Though the book is a stand-alone read, it’s set in the same world as The Forgetting Flower. The story picks up about ten months after TFF ends. While outlining the plot, I realized Andre would be propagating special, coveted trees and therefore needed a hidden greenhouse in Paris. After some research, I found a real-life work yard with a greenhouse. It’s out of view from the public and available only to parks department employees. This real-life place provided the inspiration for the area called “L’Enclos” where most of the mystery and action takes place.
More Updates Coming
My publisher and I have completed some preliminary work on the novel so I’ll have more to share in terms of release date, cover, and other details soon. You can sign up for monthly updates if you’d like here. And in the meantime, you can read my three-part series of posts about Harvesting the Sky, which cover how I got the idea for the novel and created its characters and plot. It includes an excerpt from the first chapter at the third post’s end.
Apple photo by Janos Patrik
Today’s post focuses on Renia’s best friend and her boss in The Forgetting Flower. These two characters’ relationship sets the foundation for the novel. One’s death launches the story. You’ll see why they were friends and how they came to be who they are.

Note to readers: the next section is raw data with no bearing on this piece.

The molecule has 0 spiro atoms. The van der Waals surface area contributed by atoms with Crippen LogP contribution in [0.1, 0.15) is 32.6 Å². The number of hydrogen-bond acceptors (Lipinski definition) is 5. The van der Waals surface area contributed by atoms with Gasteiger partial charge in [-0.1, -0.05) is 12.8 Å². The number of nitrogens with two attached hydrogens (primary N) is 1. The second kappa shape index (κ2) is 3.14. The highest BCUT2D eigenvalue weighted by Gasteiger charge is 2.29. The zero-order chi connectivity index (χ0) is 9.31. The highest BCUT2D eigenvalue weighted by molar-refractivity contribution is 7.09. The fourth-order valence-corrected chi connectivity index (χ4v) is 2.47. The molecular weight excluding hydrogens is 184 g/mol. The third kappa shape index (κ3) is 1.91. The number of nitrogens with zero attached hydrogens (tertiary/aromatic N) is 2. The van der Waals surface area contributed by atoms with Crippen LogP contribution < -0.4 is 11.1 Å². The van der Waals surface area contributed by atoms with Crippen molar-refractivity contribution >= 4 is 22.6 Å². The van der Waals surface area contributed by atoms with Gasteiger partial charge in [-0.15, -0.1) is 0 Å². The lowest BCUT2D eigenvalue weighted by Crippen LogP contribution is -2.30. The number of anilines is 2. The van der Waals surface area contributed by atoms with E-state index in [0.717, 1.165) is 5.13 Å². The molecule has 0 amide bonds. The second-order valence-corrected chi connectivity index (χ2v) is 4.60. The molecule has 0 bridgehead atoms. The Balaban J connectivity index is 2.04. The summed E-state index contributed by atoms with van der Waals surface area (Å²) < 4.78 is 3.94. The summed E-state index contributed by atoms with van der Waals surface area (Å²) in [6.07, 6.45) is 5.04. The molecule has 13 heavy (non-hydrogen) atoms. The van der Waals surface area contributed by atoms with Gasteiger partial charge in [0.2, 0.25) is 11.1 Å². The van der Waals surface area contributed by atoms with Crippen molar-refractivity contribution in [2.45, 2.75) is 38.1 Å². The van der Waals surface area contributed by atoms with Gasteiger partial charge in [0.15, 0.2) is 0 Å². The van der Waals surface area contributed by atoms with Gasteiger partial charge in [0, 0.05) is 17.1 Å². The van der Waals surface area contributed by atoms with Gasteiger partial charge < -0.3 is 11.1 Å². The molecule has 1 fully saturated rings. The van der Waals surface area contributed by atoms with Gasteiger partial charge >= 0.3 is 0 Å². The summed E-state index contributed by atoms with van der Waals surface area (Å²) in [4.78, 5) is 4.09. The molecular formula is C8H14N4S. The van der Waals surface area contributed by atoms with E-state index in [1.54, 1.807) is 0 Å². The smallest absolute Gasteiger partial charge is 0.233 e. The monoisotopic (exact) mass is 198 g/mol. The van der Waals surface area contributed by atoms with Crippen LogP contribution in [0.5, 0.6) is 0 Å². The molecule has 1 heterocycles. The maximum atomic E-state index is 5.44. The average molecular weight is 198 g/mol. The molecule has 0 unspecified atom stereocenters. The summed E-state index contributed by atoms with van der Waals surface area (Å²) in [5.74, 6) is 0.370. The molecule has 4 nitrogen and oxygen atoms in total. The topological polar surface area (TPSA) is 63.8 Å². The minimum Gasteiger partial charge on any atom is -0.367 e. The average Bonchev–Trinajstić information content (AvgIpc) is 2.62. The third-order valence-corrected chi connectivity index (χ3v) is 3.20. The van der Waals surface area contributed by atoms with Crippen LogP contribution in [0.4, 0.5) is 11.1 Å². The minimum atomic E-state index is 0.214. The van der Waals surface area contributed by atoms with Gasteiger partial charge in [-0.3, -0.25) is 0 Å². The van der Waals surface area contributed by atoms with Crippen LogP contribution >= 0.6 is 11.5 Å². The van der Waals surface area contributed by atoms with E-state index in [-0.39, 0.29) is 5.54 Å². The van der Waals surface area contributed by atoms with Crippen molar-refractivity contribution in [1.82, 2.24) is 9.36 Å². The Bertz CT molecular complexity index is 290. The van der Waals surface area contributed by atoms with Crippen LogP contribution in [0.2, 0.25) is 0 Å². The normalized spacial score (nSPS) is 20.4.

Best Friend Alain Tolbert
Alain is an event planner who regularly orders flower arrangements from Le Sanctuaire, the plant shop that Renia manages. He works for large charity organizations and the National Orchestra of France, planning large receptions, award ceremonies, and auctions. Alain was born in Orléans and was educated in a prestigious music academy before working intermittently as a violinist. As an adult, he came to Paris with his partner who was an oboe player. Though eventually the relationship fizzled out, Alain found work in the social functions related to the symphony, moreso than musical work, which was tutoring and performing. Eventually, he opened his own event planning business. Through his work for the orchestra, he met his partner, François, who was a cellist in the symphony.
Across the Street from Le Sanctuaire
Because Alain lived across the street from a flower shop in Paris, he found he could easily order arrangements from the shop owner, Valentina Palomer. To Alain, Palomer was a chatty, self-absorbed but kind-hearted woman who was extremely talented at making fanciful floral creations. She priced the arrangements modestly compared to other florists and delivered the arrangements to the sites, which was convenient. And so, Alain and Palomer became not only business colleagues but close acquaintances as Palomer often moved in the wealthier circles that Alain worked in. The two liked to gossip about the personalities in those circles and sometimes enjoyed a glass of wine together at Le Sanctuaire.
When Palomer hired a young Polish woman to manage Le Sanctuaire, Alain was delighted. The shop had been going stale in its inventory. Palomer had been focusing on flower arranging, which due to health issues, she often did at home. The young Pole, Renia, immediately repainted the outside of the shop, enlarged the plant inventory, created lush displays outside, and carried the latest natural soaps and cloths. Alain thought her talented and the young woman’s artistic eye impressed him. He particularly liked her botanical sketches and even sold a couple to his clients for her. That they both knew Palomer’s quirky, self-centered ways brought them even closer. Occasionally the two went, with François, to dinner and the movies.